|NDT.net - February 2003, Vol. 8 No.2|
The traditional methods of thermal non destructive control are based on the analysis of the temperature profiles of surface, which are responses to a thermal excitations at the output of the studied system. Generally, these methods require an excitation of form well defined in order to execute the inspection. In this article, we present a method of thermal non- destructive analysis of thermal response of material containing a plan defect in the frequency domain, not necessitating any specific form of the input signal. This method is based on the concept of thermal input impedance, which may describes the dynamic behaviour of any system when the thermal limit conditions are known. The investigations by simulations implemented in this work, in the assumption of one dimensional condition, concern particularly the distribution of the thermal input impedance versus the frequency of excitation signal, and the defect position in the structure in question.
Diffusivity; Effusivity; Thermal impedance; Temperature; Heat flow; Non- destructive testing
Thermal non-destructive testing is a method of inspection and analysis of homogeneity of various structures by simple acquisition of information at the possible access of system considered . These thermal methods are very well adapted to the analysis of thermal transfer of structure containing defects (defect in thermal meaning) i.e. defects which will modify the thermal transfer process because of their presence . To this effect, the introduction of the concept of thermal quadripole concept already well-known proves very interesting since it permits the introduction of the thermal input impedance quantity characteristic of the transfer process [3-7].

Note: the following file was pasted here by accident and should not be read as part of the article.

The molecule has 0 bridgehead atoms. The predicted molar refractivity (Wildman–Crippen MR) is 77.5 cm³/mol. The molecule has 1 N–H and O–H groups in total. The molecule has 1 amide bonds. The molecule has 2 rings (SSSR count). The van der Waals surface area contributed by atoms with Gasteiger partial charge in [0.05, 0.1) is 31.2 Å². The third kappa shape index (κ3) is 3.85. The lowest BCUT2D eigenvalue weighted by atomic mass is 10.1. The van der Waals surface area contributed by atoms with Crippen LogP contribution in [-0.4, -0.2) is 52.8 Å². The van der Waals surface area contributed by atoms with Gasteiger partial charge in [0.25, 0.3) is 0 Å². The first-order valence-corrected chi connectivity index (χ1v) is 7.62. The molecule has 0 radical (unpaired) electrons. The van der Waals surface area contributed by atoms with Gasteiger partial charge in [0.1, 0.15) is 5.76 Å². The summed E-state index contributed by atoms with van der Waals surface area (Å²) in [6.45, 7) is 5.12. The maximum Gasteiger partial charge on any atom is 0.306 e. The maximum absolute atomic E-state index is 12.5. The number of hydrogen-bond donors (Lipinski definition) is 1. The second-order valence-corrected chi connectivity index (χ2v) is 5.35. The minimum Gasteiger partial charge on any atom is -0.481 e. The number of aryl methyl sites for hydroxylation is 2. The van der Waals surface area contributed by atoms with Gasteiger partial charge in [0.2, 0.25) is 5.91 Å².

The study of the functional relation flux-temperature on the input face of a one- dimensional structure permits to introduce the concept of thermal impedance. This quantity characterizes entirely the system if the boundary conditions are isothermal or adiabatic type. In order to understand non-destructive testing in frequency domain we present in this paper simulations of input impedance of multilayer materials, where the second layer is assumed to be a defect in the structure.
Let us consider a plane wall of thikness L, in which is inserted a layer of different thermophysical nature, of thikness e, representing a defect. The present study will relate to two types of defects, a resistive defect characterized by a great thermal resistance and a capacitive one characterized by a low resistance. The configuration considered is schematized by the figure below.
|Fig 1: The wall containing a defect.|
The studied wall consists of three layers:
-the region (I) which represents the first layer of the structure and located between the plans x=0 and x=l1 is characterized by the parameters:
- the region (II) which represents the defect and located between the plans x=l1 and x=l2 is characterized by the parameters:
- the region (III) located between the plans x=l2 and x=L is characterized by the parameters:
In the case of a resistive defect, we will choose the concrete as material of reference in which is inserted a layer of polystyrene. In the case of capacitive defect, we will take as basic material the Plexiglass in which is inserted a layer of copper.